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on July 10, 2012 :
Gilgamesh, like the biblical Old Testament, the Buddhavacana, the Confucian texts, the Mabinogion, the Norse Sagas, the Iliad and the Mahabharata is part of the philosophical foundation of our Indo-European-Semitic culture.
There are important resemblances and differences.
Gilgamesh and the Old Testament were compiled over a very long time, and they share a folk-memory of a great flood, possibly the period after the last great Ice Age when the rising Atlantic burst through the Straits of Gibraltar into the Mediterranean.
The Norse Sagas, the Iliad and the Mahabharata enumerate members of a comparable pantheon (which, by contrast, Jews and Muslims see as a single entity and Christians as a trinity of beings).
Gilgamesh, the Mahabharata , the Buddhavacana, the Confucian texts and the Old Testament were written down, whereas the Norse Sagas, the Iliad and the Mabinogion were passed on by bards.
There are differences in style, substance and accessibility.
For a variety of reasons, Gilgamesh has been relatively inaccessible: it was written down piecemeal in a variety of different styles over a couple of milennia, and, like much of the Old Testament (or, for that matter, much of the Qur’an) it reflects the way of life of an ancient herding society, totally at odds with most modern societies.
One difficulty has been that the precise areas of meaning of many of the words or idioms in Sumerian, Akkadian and related languages are simply not clear. (How can an Inuit be expected to understand ‘heatwave’ or sandstorm’, or a Congo pygmy to understand ‘apple orchard’.
There are a number of versions in English, some of which are very difficult to follow, lacking any sense of coherence. Now, from what individual scholars have written, it may be true that the heterogeneous collection of tablets that make up the Saga of Gilgamesh are by their nature incoherent, but being told so doesn’t help an anglophone like me with a benign interest in comparative religion.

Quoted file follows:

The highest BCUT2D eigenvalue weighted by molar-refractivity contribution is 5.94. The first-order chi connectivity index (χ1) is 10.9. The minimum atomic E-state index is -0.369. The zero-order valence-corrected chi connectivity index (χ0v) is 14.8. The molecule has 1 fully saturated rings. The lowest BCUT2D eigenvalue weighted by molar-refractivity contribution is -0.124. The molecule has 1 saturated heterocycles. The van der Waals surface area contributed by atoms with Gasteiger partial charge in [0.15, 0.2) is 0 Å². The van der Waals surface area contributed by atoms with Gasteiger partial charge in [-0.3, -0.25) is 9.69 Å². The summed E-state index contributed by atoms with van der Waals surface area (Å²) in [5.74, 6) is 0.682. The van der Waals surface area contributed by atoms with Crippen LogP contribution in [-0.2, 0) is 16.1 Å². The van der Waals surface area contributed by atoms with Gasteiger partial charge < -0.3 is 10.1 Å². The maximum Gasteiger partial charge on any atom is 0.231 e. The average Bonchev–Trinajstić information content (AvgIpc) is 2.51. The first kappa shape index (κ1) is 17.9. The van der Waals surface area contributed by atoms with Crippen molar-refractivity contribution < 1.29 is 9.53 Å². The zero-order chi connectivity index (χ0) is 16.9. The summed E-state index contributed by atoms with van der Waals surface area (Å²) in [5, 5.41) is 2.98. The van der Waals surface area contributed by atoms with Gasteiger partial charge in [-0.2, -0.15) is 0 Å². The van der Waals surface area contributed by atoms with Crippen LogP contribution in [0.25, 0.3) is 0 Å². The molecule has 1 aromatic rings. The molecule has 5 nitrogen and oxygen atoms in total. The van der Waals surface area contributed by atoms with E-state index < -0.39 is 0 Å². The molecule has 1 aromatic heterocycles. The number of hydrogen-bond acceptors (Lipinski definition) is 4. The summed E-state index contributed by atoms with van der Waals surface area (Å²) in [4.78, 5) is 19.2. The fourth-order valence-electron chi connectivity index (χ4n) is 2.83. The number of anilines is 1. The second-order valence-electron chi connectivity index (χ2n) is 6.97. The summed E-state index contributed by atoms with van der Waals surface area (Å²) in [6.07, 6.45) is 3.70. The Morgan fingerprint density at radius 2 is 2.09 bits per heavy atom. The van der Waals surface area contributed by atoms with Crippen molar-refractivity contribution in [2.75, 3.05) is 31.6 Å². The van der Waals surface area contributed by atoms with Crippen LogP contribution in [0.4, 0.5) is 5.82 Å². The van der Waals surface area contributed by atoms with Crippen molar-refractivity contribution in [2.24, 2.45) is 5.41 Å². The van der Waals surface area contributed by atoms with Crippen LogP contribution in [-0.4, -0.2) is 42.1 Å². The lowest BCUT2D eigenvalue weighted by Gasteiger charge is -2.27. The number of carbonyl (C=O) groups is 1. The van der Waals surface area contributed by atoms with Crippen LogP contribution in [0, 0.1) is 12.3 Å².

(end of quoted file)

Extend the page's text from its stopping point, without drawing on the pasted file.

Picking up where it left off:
Jeff Barcham has done us all a considerable service. His poetic version of the Saga (Smashwords 2011, ISBN 978-0-646-55776-2) is coherent and literate, with an epic flavour to it. He freely concedes that he has cut and pasted here and there in the interest of coherence, and has presented his material in ways more accessible to modern readers. He also concedes he is no scholar of these ancient languages, but freely acknowledges his sources, works by Andrew George, John Gardner and John Maier, and recommends their works highly to those whose interest he has aroused.
His new English version of this ancient story (or collection of stories) is a bridge to what seems like an alien world in terms of time, place and culture. But it’s part not only of where we come from, but also of where we are. No-one with any sense in today’s world would deny that we are constantly touched by the ongoing story of Iraq and its people, and of their neighbours in Syria, Israel, Jordan, Lebanon, Saudi Arabia, Iran and the Gulf States. The Semitic people have been around for a long time, and they’re here to stay.
(review of free book)